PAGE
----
But, I think the most interesting thing of all about this cathedral is that it is not finished yet. When you go inside, you are confronted with huge layers of scaffolding and can see the architects at work. Gaudi began to build this cathedral more than 100 years ago, and after his death, another architect took over the monumental task of completing it. The architects hope to have it completed by 2020, but I think most people are a bit skeptical of that. 


On Saturday night, I met up with C. (who was elated because his basketball team had won all three of their games and they were going to play in the finals on Sunday) and some of our friends for another tapas dinner and off to another part of town (along the ocean) to go to another nightclub. We didn’t get home again until about 4 am (I don’t know how the Spanish do it! Well, what they do is take a siesta every afternoon…no wonder they can stay up so late!) and had to be awake at 9 am for the basketball finals. 

img_2256I went with C. to the finals and unfortunately, his team did not win. But they clearly had a lot of  fun and clinched the 3rd place position in the tournament. You can see a photo of C. and his team after their last game to the left. 

Although it was sad to see them lose, their loss actually gave C. and I more time to spend touring Barcelona on Sunday. If they had won the game, they’d have to play another game later that day. 

img_2265So after C. showered, we jumped in a cab and started visiting the city together. First, we went to Gaudi’s Park Guell. Now a beautiful Barcelona park, the land was first intended to be a large planned community designed by Gaudi. Unfortunately, the financiers ran out of money and couldn’t complete the planned community. What remains, though, is a beautiful park filled with gorgeous tile mosaics and uniquely created pathways. I have posted some of our favorite photos of the park to the left and below.




















































Then, after visiting the park where it (luckily) didn’t rain, we visited another of Gaudi’s great works of architecture…Casa Battio. In addition to building cathedrals and parks, Gaudi was also commissioned by wealthy Barcelona residents to construct their houses in his style. The most famous, and flamboyant, of these houses is called the Casa Battio. C. and I loved listening to the audioguide tell us about how Gaudi constructed each room. We took a ton of photos, but I have chosen a few to show you below. The only unfortunate thing is that the photos cannot do the house justice. It is a whimsical building without one straigt line. Gaudi built the house in this manner on purpose to make the person inside feel as if they are under water.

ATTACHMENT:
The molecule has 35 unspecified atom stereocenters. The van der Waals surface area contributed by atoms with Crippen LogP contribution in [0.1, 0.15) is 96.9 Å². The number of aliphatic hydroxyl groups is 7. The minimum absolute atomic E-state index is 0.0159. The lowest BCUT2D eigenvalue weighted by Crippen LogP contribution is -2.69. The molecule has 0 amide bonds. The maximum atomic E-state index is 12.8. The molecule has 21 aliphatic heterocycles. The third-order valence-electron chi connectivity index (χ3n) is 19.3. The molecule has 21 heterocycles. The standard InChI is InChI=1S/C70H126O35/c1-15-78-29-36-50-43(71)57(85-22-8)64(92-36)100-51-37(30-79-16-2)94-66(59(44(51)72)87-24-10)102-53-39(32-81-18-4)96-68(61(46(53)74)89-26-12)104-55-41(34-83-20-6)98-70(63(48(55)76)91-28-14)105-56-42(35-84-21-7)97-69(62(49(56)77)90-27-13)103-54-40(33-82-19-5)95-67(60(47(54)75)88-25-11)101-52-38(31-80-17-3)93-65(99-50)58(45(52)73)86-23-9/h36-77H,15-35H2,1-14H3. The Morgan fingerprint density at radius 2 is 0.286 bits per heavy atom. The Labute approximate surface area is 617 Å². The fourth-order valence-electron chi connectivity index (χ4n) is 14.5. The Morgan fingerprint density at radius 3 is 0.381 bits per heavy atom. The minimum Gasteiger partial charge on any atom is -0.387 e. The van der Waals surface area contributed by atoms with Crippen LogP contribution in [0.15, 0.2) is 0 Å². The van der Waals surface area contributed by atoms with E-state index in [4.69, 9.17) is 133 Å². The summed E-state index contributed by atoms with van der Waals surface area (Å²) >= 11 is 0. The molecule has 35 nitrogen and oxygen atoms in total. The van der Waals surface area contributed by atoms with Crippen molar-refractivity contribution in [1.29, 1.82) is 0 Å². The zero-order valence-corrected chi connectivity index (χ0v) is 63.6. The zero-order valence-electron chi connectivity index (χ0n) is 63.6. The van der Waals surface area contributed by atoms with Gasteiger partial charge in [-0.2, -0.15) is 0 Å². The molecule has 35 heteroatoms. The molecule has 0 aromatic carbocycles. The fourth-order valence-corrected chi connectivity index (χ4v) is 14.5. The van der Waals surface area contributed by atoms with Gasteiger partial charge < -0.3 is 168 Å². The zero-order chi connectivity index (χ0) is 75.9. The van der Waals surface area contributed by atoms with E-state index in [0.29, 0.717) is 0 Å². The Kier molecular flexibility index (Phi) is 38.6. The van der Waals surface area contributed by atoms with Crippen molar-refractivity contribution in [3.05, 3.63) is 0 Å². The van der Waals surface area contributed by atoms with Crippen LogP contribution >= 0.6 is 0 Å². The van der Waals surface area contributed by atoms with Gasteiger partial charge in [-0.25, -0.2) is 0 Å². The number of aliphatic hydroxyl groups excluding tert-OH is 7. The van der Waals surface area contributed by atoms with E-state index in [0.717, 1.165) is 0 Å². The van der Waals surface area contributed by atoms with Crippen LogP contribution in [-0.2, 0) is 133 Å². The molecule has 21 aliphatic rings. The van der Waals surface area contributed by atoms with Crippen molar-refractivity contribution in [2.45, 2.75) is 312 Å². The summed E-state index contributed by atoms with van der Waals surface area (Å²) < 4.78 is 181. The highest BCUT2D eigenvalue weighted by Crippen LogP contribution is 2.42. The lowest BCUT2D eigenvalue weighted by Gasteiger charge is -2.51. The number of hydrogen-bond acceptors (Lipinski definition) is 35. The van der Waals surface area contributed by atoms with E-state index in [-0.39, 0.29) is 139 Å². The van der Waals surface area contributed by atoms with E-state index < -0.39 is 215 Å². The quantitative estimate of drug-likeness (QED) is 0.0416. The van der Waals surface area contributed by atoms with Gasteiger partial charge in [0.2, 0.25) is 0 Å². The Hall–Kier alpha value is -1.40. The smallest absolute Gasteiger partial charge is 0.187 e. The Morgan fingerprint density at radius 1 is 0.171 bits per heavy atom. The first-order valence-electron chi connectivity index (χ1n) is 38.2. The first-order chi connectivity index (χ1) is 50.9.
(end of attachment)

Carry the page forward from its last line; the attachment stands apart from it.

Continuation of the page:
The front of the house from the outside.













The stained glass in the dining room. Notice how all the walls are curved, no straight lines.











The roof of the house. Gaudi paid attention to every detail of the house. For example, instead of just having chimneys come from the top of the house (a major eyesore), he built around the chimneys and made this beautiful tiled structure. 





We ended our weekend in Barcelona by going out to a great paella restaurant by the water. The paella, octopus, and spanish ham we ate were wonderful, and the meal was a great end to an awesome weekend in Spain…despite the rain.



  1. Barcelona looks fabulous. I know Caitlinloved it, and ever since the Olympics were there, I have been curious about it. The Gaudi Park is terrific. Love those mosaics, and the stained glass in the house was so differnet than the stained glass i am used to seeing…..think church windows.
    The woman I co-train with from Alabama is a stainglass artist in her non-social work life, I am going to check with her to see if she knows about his style.
    Seemed like a great weekend………in a great year.
    Enjoy your Mom’s visit.